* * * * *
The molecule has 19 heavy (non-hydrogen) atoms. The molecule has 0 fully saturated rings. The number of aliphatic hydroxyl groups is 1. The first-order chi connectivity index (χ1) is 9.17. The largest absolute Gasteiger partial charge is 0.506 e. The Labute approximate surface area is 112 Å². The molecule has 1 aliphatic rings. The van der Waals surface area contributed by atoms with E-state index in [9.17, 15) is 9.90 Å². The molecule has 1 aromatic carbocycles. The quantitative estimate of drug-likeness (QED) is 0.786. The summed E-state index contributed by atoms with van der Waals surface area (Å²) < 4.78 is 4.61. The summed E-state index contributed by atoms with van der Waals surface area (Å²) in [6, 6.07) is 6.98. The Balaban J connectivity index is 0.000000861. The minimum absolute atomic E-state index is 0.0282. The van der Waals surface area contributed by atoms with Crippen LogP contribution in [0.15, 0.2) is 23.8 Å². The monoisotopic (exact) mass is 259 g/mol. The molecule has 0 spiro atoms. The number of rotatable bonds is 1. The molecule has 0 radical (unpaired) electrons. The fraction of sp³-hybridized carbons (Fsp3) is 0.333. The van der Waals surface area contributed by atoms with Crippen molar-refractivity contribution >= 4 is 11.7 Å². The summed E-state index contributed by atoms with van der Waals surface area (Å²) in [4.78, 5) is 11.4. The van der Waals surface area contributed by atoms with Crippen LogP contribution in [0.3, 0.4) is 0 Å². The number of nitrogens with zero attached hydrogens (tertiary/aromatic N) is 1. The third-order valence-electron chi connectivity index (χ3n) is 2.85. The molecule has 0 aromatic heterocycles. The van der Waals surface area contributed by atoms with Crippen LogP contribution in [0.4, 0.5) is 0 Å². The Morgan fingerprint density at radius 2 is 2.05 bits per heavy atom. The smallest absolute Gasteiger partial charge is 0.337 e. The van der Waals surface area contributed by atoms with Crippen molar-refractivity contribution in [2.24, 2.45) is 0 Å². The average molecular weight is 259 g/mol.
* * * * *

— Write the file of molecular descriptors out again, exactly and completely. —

The molecule has 19 heavy (non-hydrogen) atoms. The molecule has 0 fully saturated rings. The number of aliphatic hydroxyl groups is 1. The first-order chi connectivity index (χ1) is 9.17. The largest absolute Gasteiger partial charge is 0.506 e. The Labute approximate surface area is 112 Å². The molecule has 1 aliphatic rings. The van der Waals surface area contributed by atoms with E-state index in [9.17, 15) is 9.90 Å². The molecule has 1 aromatic carbocycles. The quantitative estimate of drug-likeness (QED) is 0.786. The summed E-state index contributed by atoms with van der Waals surface area (Å²) < 4.78 is 4.61. The summed E-state index contributed by atoms with van der Waals surface area (Å²) in [6, 6.07) is 6.98. The Balaban J connectivity index is 0.000000861. The minimum absolute atomic E-state index is 0.0282. The van der Waals surface area contributed by atoms with Crippen LogP contribution in [0.15, 0.2) is 23.8 Å². The monoisotopic (exact) mass is 259 g/mol. The molecule has 0 spiro atoms. The number of rotatable bonds is 1. The molecule has 0 radical (unpaired) electrons. The fraction of sp³-hybridized carbons (Fsp3) is 0.333. The van der Waals surface area contributed by atoms with Crippen molar-refractivity contribution >= 4 is 11.7 Å². The summed E-state index contributed by atoms with van der Waals surface area (Å²) in [4.78, 5) is 11.4. The van der Waals surface area contributed by atoms with Crippen LogP contribution in [0.3, 0.4) is 0 Å². The number of nitrogens with zero attached hydrogens (tertiary/aromatic N) is 1. The third-order valence-electron chi connectivity index (χ3n) is 2.85. The molecule has 0 aromatic heterocycles. The van der Waals surface area contributed by atoms with Crippen LogP contribution in [0.4, 0.5) is 0 Å². The Morgan fingerprint density at radius 2 is 2.05 bits per heavy atom. The smallest absolute Gasteiger partial charge is 0.337 e. The van der Waals surface area contributed by atoms with Crippen molar-refractivity contribution in [2.24, 2.45) is 0 Å². The average molecular weight is 259 g/mol.